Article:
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  • Protecting Your Sources

    It is important to remember that on sensitive stories, your Chinese contacts are usually more at risk than you. It is therefore your duty to take their safety into consideration.


    Your approach could put interviewees at risk of detention or physical violence, especially if you raise issues the government considers taboo.


    • Recent court cases against both a Uighur Webmaster and a Sichuan earthquake activist cited their remarks to foreign media
    • A campaigner from Sichuan was paralyzed from the waist down in 2006 when thugs he says were linked to local officials beat him up after he spoke to German journalists.
    • In 2007 farmer Yu Changwu from Heilongjiang Province in northeastern China was sentenced to two years of re-education through labor for speaking to foreign journalists about his campaign to recover and privatize farmland seized by the government. The charge was the government’s catchall “endangering state security.”
    • Uighurs and Tibetans in particular have been detained — and in the case of one group sentenced to death — after expressing separatist sentiments.

    Sources can be fearful, sometimes just because of living in a repressive society but sometimes with reason. Make sure people you speak to are fully informed about what you are doing. If they are not in a position to understand the risks they run, use your judgment to get the story out in a way that will not jeopardize anyone – weigh up editors’ demands for full names etc. with potential repercussions for the people you are quoting.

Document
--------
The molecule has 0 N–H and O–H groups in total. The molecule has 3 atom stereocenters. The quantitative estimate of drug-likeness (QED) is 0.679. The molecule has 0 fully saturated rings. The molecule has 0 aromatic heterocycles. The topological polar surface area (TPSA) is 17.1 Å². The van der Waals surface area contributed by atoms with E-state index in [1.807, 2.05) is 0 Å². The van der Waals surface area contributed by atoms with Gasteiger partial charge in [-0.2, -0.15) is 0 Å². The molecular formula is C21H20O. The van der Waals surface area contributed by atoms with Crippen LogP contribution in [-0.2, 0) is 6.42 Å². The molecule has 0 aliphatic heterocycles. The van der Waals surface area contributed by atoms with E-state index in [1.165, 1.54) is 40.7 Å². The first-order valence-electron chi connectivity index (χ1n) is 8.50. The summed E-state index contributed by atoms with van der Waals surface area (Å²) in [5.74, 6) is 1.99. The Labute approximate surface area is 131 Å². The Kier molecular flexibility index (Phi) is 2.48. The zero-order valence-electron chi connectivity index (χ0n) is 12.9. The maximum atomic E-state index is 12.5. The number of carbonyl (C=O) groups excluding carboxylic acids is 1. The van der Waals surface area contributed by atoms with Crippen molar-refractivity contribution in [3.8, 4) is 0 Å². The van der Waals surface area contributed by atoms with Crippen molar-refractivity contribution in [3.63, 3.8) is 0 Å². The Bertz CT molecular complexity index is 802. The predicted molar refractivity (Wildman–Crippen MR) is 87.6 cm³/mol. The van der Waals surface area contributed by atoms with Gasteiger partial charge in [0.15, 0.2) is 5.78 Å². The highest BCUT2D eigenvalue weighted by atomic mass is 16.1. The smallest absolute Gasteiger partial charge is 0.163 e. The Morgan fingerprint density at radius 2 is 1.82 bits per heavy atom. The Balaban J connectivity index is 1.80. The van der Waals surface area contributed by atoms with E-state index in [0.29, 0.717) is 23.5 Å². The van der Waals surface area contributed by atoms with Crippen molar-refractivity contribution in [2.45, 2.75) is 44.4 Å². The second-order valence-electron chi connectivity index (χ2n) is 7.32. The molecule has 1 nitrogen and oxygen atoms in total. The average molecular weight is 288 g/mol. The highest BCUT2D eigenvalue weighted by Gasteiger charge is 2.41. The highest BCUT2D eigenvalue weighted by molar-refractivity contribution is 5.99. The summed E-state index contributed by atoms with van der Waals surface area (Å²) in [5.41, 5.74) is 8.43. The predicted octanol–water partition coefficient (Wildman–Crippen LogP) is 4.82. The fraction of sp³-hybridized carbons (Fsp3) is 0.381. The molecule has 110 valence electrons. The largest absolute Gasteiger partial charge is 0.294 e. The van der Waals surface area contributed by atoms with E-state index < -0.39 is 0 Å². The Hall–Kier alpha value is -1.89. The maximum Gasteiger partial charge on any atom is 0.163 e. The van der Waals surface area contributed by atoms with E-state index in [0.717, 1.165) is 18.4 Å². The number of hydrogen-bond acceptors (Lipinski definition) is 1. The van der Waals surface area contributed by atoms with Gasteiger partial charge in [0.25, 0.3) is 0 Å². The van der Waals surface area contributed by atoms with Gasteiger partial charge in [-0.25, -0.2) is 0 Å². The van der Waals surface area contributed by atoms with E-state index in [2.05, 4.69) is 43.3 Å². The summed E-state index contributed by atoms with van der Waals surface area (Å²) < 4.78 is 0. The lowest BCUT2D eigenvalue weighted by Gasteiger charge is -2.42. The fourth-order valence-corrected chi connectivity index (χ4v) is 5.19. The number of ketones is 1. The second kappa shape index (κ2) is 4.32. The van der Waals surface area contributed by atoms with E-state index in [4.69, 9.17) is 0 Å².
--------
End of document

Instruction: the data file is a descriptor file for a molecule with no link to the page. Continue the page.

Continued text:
This is particularly the case with people from rural areas, with limited education, or in sensitive regions like Tibet where foreign media are rare and foreign reporters are even more heavily managed than in the rest of China.


    If you are very concerned that a source may be harassed after you leave but may not be able to tell you, you can arrange for them or a relative to e-mail or text you a pre-arranged message about an unrelated topic – their cows/children etc.– as a sign.

    If a source is abused or threatened, contact your embassy, China’s Foreign Ministry, and the Foreign Correspondents’ Club of China.

    Public campaigns could include letters to China’s Foreign Ministry and Ministry of Public Security, as well as local mayors, the head of the local “First Bureau” and political security bureau.

    Other potential contacts in case a source has been harassed, injured or detained:

    • John Kamm of the Duihua Foundation (http://www.duihua.org), an advocate for political prisoners
    • The Committee to Protect Journalists
    • (www.cpj.org)

    • Reporters Without Borders
    • (www.rsf.org)

    • Human Rights Watch
    • (www.hrw.org)

    • Amnesty International
    • (www.amnesty.org)

    • Chinese Human Rights Defenders
    • (www.chrdnet.org>

    • Council of Europe Commissioner for Human Rights
    • (www.coe.int/Commissioner)

    • U.S. Congressional-Executive Commission on China (www.cecc.gov)

    For more details on steps to take to protect your sources and yourself, go to the Reporting and Traveling Safely section.